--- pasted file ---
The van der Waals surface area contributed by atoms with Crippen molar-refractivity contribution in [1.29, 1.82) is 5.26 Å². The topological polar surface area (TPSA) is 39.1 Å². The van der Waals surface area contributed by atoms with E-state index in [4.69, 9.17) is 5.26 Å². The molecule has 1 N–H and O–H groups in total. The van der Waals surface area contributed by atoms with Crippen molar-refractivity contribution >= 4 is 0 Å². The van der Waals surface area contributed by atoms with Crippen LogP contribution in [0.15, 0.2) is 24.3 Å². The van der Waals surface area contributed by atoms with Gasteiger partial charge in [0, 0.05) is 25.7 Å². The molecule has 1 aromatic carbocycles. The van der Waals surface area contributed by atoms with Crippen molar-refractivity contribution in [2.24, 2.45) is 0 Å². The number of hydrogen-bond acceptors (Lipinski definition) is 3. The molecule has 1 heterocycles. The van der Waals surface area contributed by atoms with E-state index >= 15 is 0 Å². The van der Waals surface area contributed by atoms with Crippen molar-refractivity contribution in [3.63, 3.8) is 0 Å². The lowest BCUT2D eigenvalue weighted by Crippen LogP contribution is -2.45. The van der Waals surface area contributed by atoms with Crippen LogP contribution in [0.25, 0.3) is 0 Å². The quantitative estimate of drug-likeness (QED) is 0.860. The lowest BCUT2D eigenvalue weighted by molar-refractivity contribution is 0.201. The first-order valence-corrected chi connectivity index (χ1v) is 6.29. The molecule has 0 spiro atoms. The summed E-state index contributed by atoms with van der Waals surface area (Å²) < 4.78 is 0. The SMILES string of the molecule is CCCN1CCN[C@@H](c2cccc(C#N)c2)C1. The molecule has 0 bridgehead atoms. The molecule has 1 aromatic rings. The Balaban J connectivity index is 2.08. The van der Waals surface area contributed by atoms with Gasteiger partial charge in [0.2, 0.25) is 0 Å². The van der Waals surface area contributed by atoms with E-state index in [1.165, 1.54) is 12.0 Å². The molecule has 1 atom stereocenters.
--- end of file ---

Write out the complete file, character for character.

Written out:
The van der Waals surface area contributed by atoms with Crippen molar-refractivity contribution in [1.29, 1.82) is 5.26 Å². The topological polar surface area (TPSA) is 39.1 Å². The van der Waals surface area contributed by atoms with E-state index in [4.69, 9.17) is 5.26 Å². The molecule has 1 N–H and O–H groups in total. The van der Waals surface area contributed by atoms with Crippen molar-refractivity contribution >= 4 is 0 Å². The van der Waals surface area contributed by atoms with Crippen LogP contribution in [0.15, 0.2) is 24.3 Å². The van der Waals surface area contributed by atoms with Gasteiger partial charge in [0, 0.05) is 25.7 Å². The molecule has 1 aromatic carbocycles. The van der Waals surface area contributed by atoms with Crippen molar-refractivity contribution in [2.24, 2.45) is 0 Å². The number of hydrogen-bond acceptors (Lipinski definition) is 3. The molecule has 1 heterocycles. The van der Waals surface area contributed by atoms with E-state index >= 15 is 0 Å². The van der Waals surface area contributed by atoms with Crippen molar-refractivity contribution in [3.63, 3.8) is 0 Å². The lowest BCUT2D eigenvalue weighted by Crippen LogP contribution is -2.45. The van der Waals surface area contributed by atoms with Crippen LogP contribution in [0.25, 0.3) is 0 Å². The quantitative estimate of drug-likeness (QED) is 0.860. The lowest BCUT2D eigenvalue weighted by molar-refractivity contribution is 0.201. The first-order valence-corrected chi connectivity index (χ1v) is 6.29. The molecule has 0 spiro atoms. The summed E-state index contributed by atoms with van der Waals surface area (Å²) < 4.78 is 0. The SMILES string of the molecule is CCCN1CCN[C@@H](c2cccc(C#N)c2)C1. The molecule has 0 bridgehead atoms. The molecule has 1 aromatic rings. The Balaban J connectivity index is 2.08. The van der Waals surface area contributed by atoms with Gasteiger partial charge in [0.2, 0.25) is 0 Å². The van der Waals surface area contributed by atoms with E-state index in [1.165, 1.54) is 12.0 Å². The molecule has 1 atom stereocenters.